There are benefits of getting revenue directly from audiences. But as Dutch subscription publisher De Correspondent is finding, that revenue comes with disclosure obligations.
De Correspondent this week started releasing more detail about its finances after its 60,000 members started requesting more transparency. For the past five years, the publisher has reported how it spends the money it makes from membership fees, which makes up three-quarters of its revenue. Now, it details all revenue sources, including book publishing, which makes up 14 percent, speaker engagements and article syndication, and how the money is being spent.
In 2017, De Correspondent made $4.5 million (€3.8 million). Readers were the source of 94 percent of its revenue through activities like membership fees, donations and book sales. Most of the readers are based in Holland and pay €70, or $82, a year.
“This was uncomfortable in the beginning,” said co-founder and CEO Ernst-Jan Pfauth. “We thought we share a lot of information — there are few publishers as transparent as us — but [members] push us and we do it. They feel like they funded this and now they want to know what we’re doing and making business decisions they agree with.”
De Correspondent launched with 10 founding principles — among them: to never sell ads, to be inclusive and collaborative, and to offer an alternative to the daily news grind. These principles and its member base impact the content it produces and its business model. Members take an active part in shaping the editorial product and journalists publish more details of their reporting. In a survey, it found that members don’t join for exclusive access but because they believe its journalism is needed, said Pfauth.
Such transparency with readers is a sign of the changes publishers have to make if they’re going to depend on their audience for direct payments. The publisher details its costs in a deliberately simple way as a retention tool, said Aron Pilhofer, who teaches journalism at Temple University and is a booster of De Correspondent. “Being this reliant on a single source of revenue is still risky, but it’s a risk worth taking for De Correspondent,” he said.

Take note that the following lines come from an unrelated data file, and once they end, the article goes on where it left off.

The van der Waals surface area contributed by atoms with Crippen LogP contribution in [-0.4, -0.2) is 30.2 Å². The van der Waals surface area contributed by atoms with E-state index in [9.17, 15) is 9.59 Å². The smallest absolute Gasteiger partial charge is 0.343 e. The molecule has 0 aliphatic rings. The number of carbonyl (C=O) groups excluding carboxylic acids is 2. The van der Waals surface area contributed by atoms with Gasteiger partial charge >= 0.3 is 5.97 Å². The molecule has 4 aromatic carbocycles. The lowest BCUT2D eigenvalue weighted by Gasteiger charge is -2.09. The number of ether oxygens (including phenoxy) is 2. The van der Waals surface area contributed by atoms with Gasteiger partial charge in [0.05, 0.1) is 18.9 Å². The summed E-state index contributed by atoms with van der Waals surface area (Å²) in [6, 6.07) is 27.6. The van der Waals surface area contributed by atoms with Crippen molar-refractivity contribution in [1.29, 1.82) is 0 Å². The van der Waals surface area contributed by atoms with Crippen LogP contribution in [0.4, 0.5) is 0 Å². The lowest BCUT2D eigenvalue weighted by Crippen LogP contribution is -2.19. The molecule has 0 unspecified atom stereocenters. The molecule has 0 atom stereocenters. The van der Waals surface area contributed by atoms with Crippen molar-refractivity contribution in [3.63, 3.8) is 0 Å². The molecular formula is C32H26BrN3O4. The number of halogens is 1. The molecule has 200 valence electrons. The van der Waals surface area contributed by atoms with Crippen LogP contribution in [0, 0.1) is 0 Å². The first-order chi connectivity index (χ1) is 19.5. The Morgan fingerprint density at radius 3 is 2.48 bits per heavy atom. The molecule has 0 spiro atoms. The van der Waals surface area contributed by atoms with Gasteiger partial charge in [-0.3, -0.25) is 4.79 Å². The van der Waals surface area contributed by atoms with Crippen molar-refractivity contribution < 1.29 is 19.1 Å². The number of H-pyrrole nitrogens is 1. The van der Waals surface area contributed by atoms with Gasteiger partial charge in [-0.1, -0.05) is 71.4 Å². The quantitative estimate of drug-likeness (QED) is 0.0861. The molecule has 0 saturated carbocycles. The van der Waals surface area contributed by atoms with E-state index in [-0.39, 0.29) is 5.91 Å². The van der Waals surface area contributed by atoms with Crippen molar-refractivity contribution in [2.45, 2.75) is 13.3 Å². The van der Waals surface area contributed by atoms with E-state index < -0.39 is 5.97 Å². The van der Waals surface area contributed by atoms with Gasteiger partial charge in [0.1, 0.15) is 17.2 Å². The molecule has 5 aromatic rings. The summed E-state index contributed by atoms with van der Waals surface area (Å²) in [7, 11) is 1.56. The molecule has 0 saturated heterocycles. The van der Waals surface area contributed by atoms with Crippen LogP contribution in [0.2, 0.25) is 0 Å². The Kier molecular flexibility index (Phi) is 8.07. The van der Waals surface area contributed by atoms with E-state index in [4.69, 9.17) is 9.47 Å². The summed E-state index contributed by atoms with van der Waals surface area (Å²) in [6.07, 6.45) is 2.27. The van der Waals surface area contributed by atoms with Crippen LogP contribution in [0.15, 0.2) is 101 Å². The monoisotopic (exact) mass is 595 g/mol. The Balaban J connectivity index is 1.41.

De Correspondent has enlisted a number of ambassadors ahead of its U.S. launch, including Wikipedia founder Jimmy Wales, FiveThirtyEight founder Nate Silver, Pilhofer and singer and socialist Rosanne Cash. How the ambassadors advocate for the publisher is up to them.
Putting up paywalls has attracted some criticism for catering to an elite few. De Correspondent seeks to have a diverse mix of readers. If a journalist is working on a story about police brutality, for example, the conversation editor might offer a free trial to people close to the experience, like victims or police officers.
For most publishers, the idea of community ends with comment moderation. For De Correspondent, the community is infused in the business model, the editorial strategy and the people they hire. This alignment makes it complicated for other news organizations to learn from them.
“It would take a massive shift away from how media organizations do business,” said Pilhofer. “Either they’re unaware or too afraid to risk what they are currently doing to explore these alternatives and do it seriously.”
Image: De Correspondent via Medium
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